(information last updated January 2019)

Ongoing Projects:

Federal Project(s) Operating in the State:


The Georgia Environmental Protection Division (“EPD”) manages the Georgia Adopt-A-Stream program, which uses volunteers to collect water quality baseline data across the state. See About Georgia Adopt-A-Stream, Georgia Adopt-A-Stream,  (last visited Feb. 7, 2019).  The program is funded by a Section 319(h) Grant from the U.S. Environmental Protection Agency. See id.


The Greater Atlanta Pollinator Partnership (“GAPP”), a U.S. Forest Service collaboration, provides a garden registry and mapping service that allows scientists to track garden establishment, assess habitat development trends, and identify where pollination corridors need to be further developed. What Will We Do/How Will We Do It?, Greater Atlanta Pollinator Partnership, (last visited Feb. 7, 2019); see also Greater Atlanta Pollinator Partnership (GAPP), U.S. Forest Serv., (last visited Feb. 7, 2019).


The University of Georgia’s citizen science CyanoTracker platform, which is funded by the National Science Foundation’s (“NSF”) Cyber-Innovation for Sustainability Science and Engineering (“CyberSEES”) program, allows the public to easily provide actionable information on harmful algal blooms. The CyranoTracker ProjectAbout Us, CyranoTracker, (last visited Feb. 7, 2019).

Collection of Information:

Ag-Gag Law:

“A person commits an offense if, without the consent of the owner, the person . . . enters or remains on an animal facility [or crop facility] with the intent to disrupt or damage the enterprise conducted at the [] facility, and the person:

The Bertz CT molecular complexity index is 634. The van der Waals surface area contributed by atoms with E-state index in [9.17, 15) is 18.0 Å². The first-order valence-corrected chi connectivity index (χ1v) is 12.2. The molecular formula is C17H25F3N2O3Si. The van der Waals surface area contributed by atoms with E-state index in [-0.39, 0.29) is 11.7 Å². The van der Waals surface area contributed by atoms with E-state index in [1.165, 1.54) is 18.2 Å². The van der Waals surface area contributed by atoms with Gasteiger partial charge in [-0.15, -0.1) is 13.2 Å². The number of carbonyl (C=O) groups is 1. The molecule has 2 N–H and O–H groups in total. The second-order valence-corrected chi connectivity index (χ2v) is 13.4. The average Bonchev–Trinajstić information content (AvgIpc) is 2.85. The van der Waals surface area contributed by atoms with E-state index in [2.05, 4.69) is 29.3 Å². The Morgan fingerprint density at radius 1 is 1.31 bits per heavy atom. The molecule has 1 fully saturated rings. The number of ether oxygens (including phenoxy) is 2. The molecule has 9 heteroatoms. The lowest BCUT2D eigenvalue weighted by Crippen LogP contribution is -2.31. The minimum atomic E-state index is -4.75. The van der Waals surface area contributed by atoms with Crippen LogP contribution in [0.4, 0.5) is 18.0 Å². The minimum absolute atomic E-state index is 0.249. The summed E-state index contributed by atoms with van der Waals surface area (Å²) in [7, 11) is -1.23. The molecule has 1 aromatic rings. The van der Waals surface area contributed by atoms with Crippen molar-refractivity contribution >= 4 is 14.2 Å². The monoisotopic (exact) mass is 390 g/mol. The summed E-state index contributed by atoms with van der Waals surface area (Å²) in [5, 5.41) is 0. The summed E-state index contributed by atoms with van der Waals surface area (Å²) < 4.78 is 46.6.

(A) Had notice that the entry was forbidden;

(B) Knew or should have known that the [] facility was or had closed to the public; or

(C) Received notice to depart but failed to do so.” Ga. Code § 4-11-32(c)(1) (animal facility) & (c.1)(1) (crop facility).


“‘Animal facility’ includes any vehicle, building, structure, pasture, paddock, pond, impoundment, or premises where an animal is kept, handled, housed, exhibited, bred, or offered for sale and any office, building, or structure where records or documents relating to an animal or to animal research, testing, production, or education are maintained.” Id. § 4-11-31(3). 


“‘Crop facility’ means any field, building, greenhouse, structure, or premises where crops are grown or offered for sale and any office, building, or structure where records, documents, or electronic data relating to crops or crop research, testing, production, or education are maintained.” Id. § 4-11-31(5.2).


Violations of subsection (c) or (c.1) of section 4-11-32 constitute a misdemeanor. Id. § 4-11-33(b).

Scientific Collecting Permit:

“It shall be unlawful for any person to take, possess, or transport any of the wildlife of this state, or the plumage, skin, or body thereof, or the nests or eggs of the same for scientific purposes without obtaining a scientific collecting permit[.]” Ga. Code § 27-2-12(a); see also Ga. Comp. R. & Regs. 391-4-9-.01; Scientific Collecting Permit, Special Permits, Ga. Dep’t of Nat. Resources, (last visited Feb. 7, 2019).

Trespass Laws:

Criminal Liability for Trespass Despite Lack of Notice: